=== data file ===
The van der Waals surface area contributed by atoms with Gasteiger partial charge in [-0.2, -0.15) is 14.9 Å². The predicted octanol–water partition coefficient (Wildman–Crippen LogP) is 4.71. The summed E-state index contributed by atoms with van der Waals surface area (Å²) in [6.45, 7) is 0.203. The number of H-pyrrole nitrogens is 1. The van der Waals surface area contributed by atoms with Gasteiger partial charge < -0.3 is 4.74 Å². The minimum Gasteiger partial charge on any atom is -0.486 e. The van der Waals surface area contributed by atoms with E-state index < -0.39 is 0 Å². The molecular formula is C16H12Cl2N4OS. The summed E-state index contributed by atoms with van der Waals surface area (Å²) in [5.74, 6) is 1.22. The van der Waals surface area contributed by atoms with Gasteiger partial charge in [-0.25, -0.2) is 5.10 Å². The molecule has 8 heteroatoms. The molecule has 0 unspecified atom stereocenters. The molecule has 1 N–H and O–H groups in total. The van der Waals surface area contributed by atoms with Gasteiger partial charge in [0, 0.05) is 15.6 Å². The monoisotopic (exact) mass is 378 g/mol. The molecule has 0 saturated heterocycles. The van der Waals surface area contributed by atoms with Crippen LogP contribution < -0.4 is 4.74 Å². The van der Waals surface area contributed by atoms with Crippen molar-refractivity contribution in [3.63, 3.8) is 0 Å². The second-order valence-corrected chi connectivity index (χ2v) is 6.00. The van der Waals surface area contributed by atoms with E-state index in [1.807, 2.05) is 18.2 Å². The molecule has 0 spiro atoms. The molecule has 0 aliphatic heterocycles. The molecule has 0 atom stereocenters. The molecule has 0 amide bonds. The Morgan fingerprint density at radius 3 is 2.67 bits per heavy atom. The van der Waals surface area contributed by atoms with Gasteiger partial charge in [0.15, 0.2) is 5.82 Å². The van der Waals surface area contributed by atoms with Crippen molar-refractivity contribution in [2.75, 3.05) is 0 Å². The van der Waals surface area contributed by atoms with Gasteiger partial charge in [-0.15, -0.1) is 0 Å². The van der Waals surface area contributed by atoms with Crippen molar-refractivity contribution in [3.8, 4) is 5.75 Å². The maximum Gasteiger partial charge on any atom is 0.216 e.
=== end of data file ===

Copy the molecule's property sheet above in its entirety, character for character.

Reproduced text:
The van der Waals surface area contributed by atoms with Gasteiger partial charge in [-0.2, -0.15) is 14.9 Å². The predicted octanol–water partition coefficient (Wildman–Crippen LogP) is 4.71. The summed E-state index contributed by atoms with van der Waals surface area (Å²) in [6.45, 7) is 0.203. The number of H-pyrrole nitrogens is 1. The van der Waals surface area contributed by atoms with Gasteiger partial charge < -0.3 is 4.74 Å². The minimum Gasteiger partial charge on any atom is -0.486 e. The van der Waals surface area contributed by atoms with E-state index < -0.39 is 0 Å². The molecular formula is C16H12Cl2N4OS. The summed E-state index contributed by atoms with van der Waals surface area (Å²) in [5.74, 6) is 1.22. The van der Waals surface area contributed by atoms with Gasteiger partial charge in [-0.25, -0.2) is 5.10 Å². The molecule has 8 heteroatoms. The molecule has 0 unspecified atom stereocenters. The molecule has 1 N–H and O–H groups in total. The van der Waals surface area contributed by atoms with Gasteiger partial charge in [0, 0.05) is 15.6 Å². The monoisotopic (exact) mass is 378 g/mol. The molecule has 0 saturated heterocycles. The van der Waals surface area contributed by atoms with Crippen LogP contribution < -0.4 is 4.74 Å². The van der Waals surface area contributed by atoms with Crippen molar-refractivity contribution in [3.63, 3.8) is 0 Å². The second-order valence-corrected chi connectivity index (χ2v) is 6.00. The van der Waals surface area contributed by atoms with E-state index in [1.807, 2.05) is 18.2 Å². The molecule has 0 spiro atoms. The molecule has 0 aliphatic heterocycles. The molecule has 0 atom stereocenters. The molecule has 0 amide bonds. The Morgan fingerprint density at radius 3 is 2.67 bits per heavy atom. The van der Waals surface area contributed by atoms with Gasteiger partial charge in [0.15, 0.2) is 5.82 Å². The van der Waals surface area contributed by atoms with Crippen molar-refractivity contribution in [2.75, 3.05) is 0 Å². The van der Waals surface area contributed by atoms with Gasteiger partial charge in [-0.15, -0.1) is 0 Å². The van der Waals surface area contributed by atoms with Crippen molar-refractivity contribution in [3.8, 4) is 5.75 Å². The maximum Gasteiger partial charge on any atom is 0.216 e.